What is Contact Center Workforce Management?

Intraday Management

Intraday Management - What is Contact Center Workforce Management?

What is intraday management?

Contact center intraday management, often called ‘real-time management’, is the process of monitoring how actual performance compares on the day with planned performance, then taking swift corrective action.

Why does intraday management matter?

Even if you’ve invested enormous effort in building accurate forecasts and efficient schedules, one thing is for sure: It won’t go 100% according to plan when the day arrives. “No plan survives contact with the enemy” is a military axiom that could have been coined for contact center planning.

How does intraday management work?

Intraday managers are responsible for monitoring key performance indicators (KPIs) on the day. They then take appropriate action when one or more KPIs deviate from the target by more than a threshold value. They are also typically responsible for managing ‘shrinkage events’ such as time off and meetings in order to minimize the impact of these events on KPI achievement.

The following KPIs are typically monitored:

  1. Forecast accuracy (i.e. by what amount actual volume and AHT deviate from the forecast)
  2. Customer experience metrics (e.g. service level, average speed of answer, abandonment rate or response time)
  3. Waiting time metrics (e.g. the number of calls in queue and measures of whether this is increasing or decreasing over time)
  4. Coverage (i.e. by what amount the operation is under or over staffed compared to plan. Understaffing is typically the result of agent absence due to sickness or other shrinkage events)
  5. Agent schedule adherence (i.e. the extent to which agents are complying with their schedules)

If KPIs are above target and more agents are present than are required to handle the workload, possible intraday corrective actions include:

  • Offer to temporarily allocate under-utilized agents to other departments of the company and reschedule them as necessary
  • Schedule training and development. On-demand e-learning is perfect for this
  • Offer time off on short notice

If KPIs are below target and the service goals are not being met, possible intraday corrective actions include:

  • Request backup staff from other departments of the company.
  • Temporarily suspend cross-selling or up-selling to reduce AHT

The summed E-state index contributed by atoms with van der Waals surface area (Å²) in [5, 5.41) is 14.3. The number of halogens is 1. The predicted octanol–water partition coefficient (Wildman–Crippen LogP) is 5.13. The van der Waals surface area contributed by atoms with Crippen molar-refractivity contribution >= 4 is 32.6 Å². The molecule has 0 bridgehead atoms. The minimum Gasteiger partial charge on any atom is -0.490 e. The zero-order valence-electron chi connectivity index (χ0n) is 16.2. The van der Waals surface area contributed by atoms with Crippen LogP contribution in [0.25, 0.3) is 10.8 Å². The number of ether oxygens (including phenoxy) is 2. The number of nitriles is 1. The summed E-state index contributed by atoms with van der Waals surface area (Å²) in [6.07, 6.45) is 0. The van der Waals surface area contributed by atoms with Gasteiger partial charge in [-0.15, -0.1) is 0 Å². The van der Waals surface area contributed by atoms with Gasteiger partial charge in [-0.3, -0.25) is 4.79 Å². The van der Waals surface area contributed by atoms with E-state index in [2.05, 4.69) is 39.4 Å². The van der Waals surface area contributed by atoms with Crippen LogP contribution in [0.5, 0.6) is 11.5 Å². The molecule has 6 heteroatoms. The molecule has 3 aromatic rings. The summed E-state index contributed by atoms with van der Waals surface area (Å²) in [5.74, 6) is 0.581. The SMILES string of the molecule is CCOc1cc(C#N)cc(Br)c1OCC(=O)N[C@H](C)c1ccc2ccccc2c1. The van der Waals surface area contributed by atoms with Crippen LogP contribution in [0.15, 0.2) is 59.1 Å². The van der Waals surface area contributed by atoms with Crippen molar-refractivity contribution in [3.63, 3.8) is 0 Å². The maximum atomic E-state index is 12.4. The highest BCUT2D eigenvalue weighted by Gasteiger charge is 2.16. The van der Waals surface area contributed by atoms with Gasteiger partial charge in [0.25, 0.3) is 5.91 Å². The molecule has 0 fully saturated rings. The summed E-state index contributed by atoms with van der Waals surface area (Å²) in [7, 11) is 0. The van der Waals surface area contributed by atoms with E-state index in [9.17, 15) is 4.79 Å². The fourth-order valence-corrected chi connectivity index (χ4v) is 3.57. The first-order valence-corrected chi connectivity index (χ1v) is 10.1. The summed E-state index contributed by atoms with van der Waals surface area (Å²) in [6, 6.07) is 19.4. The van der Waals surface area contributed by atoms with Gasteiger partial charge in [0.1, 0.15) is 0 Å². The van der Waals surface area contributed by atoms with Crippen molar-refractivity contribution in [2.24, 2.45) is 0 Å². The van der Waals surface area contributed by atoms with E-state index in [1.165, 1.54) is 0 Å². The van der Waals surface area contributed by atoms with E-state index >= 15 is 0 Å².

• Reschedule training and other controllable shrinkage
  • Ask team leaders and managers to log in as agents
  • Extend existing shifts by offering overtime. Overtime has a bad reputation but is not necessarily a bad thing

Agent schedule adherence

Managing agent schedule adherence is a vital component of intraday management. If agents show up late, spend too long on breaks, perform the wrong activities at the wrong times, or go home early, all the other KPIs will suffer.

Adherence is just as important during periods of over-performance as it is during periods of under-performance. Agents who at first glance appear to be over-delivering can damage performance, too. Consider an agent who delayed their break to finish an important call. They went on break 15 minutes late and returned 15 minutes late. During that 15 minute period, as forecast, volume was high and because one agent was missing, the service level goal was missed. This effect is called the power of one. Of course, it’s a bad idea for agents to cut short customer contacts to take a break at exactly the correct time, but it is important that agents have a clear understanding of the consequences of their absence, even for a short period of time.

The good news is that, unlike the other challenges faced by the intraday management team, adherence can be controlled. It requires suitable tools, fed with data in real-time, but improving adherence is one of the most powerful tools in the intraday manager’s toolkit.

Proactive versus reactive intraday management

Intraday management should not be confused with firefighting. It should not be characterized by panic or chaos. Well-managed contact centers have a planning culture, not a reactive culture, and this applies to intraday management as much as it applies to the other parts of the WFM cycle.

An effective intraday manager has a well-defined plan covering:

  • The thresholds for KPIs, beyond which action is triggered
  • A pre-agreed escalation plan
  • The list of corrective actions that will be taken, in priority order
  • How changes will be communicated to agents and managers
  • Action that will be taken afterward, e.g. finding the root cause of the incident and implementing changes to prevent it from happening again

What impact does intraday management have?

In the real world, plan and reality rarely coincide. That doesn’t mean that you have to panic every time an unexpected spike of calls arrives or every time multiple agents call in sick. Intraday management enables the contact center to react swiftly and effectively in the face of challenges like these so that KPI goals are reached even when the unexpected happens. Without intraday management, all the effort spent on forecasting, staffing calculation, and scheduling may be wasted.